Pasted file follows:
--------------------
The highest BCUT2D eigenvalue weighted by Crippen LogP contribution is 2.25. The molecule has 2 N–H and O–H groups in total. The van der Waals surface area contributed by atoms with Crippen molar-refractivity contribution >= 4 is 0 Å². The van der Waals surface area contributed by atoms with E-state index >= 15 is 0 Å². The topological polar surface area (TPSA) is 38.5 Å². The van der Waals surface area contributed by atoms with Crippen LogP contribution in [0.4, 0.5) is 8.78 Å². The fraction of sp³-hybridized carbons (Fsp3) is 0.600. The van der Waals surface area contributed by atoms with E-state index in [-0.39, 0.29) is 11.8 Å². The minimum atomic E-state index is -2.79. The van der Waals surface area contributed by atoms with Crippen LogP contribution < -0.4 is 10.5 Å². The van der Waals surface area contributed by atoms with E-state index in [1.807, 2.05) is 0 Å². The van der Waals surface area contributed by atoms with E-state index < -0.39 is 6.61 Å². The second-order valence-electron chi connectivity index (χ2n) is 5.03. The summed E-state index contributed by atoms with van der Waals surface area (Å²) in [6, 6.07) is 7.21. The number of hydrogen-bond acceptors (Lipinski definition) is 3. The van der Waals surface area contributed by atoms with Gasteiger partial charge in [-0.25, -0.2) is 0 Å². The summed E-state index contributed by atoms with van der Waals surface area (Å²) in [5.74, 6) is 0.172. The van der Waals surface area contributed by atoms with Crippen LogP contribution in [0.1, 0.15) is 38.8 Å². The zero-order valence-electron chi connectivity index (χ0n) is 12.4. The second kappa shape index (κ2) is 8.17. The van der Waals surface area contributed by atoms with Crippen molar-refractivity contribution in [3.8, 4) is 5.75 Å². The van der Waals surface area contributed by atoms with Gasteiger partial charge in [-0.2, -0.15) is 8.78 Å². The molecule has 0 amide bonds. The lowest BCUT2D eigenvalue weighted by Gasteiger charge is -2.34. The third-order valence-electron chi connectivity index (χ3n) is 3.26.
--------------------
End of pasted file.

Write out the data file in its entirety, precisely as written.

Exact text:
The highest BCUT2D eigenvalue weighted by Crippen LogP contribution is 2.25. The molecule has 2 N–H and O–H groups in total. The van der Waals surface area contributed by atoms with Crippen molar-refractivity contribution >= 4 is 0 Å². The van der Waals surface area contributed by atoms with E-state index >= 15 is 0 Å². The topological polar surface area (TPSA) is 38.5 Å². The van der Waals surface area contributed by atoms with Crippen LogP contribution in [0.4, 0.5) is 8.78 Å². The fraction of sp³-hybridized carbons (Fsp3) is 0.600. The van der Waals surface area contributed by atoms with E-state index in [-0.39, 0.29) is 11.8 Å². The minimum atomic E-state index is -2.79. The van der Waals surface area contributed by atoms with Crippen LogP contribution < -0.4 is 10.5 Å². The van der Waals surface area contributed by atoms with E-state index in [1.807, 2.05) is 0 Å². The van der Waals surface area contributed by atoms with E-state index < -0.39 is 6.61 Å². The second-order valence-electron chi connectivity index (χ2n) is 5.03. The summed E-state index contributed by atoms with van der Waals surface area (Å²) in [6, 6.07) is 7.21. The number of hydrogen-bond acceptors (Lipinski definition) is 3. The van der Waals surface area contributed by atoms with Gasteiger partial charge in [-0.25, -0.2) is 0 Å². The summed E-state index contributed by atoms with van der Waals surface area (Å²) in [5.74, 6) is 0.172. The van der Waals surface area contributed by atoms with Crippen LogP contribution in [0.1, 0.15) is 38.8 Å². The zero-order valence-electron chi connectivity index (χ0n) is 12.4. The second kappa shape index (κ2) is 8.17. The van der Waals surface area contributed by atoms with Crippen molar-refractivity contribution in [3.8, 4) is 5.75 Å². The van der Waals surface area contributed by atoms with Gasteiger partial charge in [-0.2, -0.15) is 8.78 Å². The molecule has 0 amide bonds. The lowest BCUT2D eigenvalue weighted by Gasteiger charge is -2.34. The third-order valence-electron chi connectivity index (χ3n) is 3.26.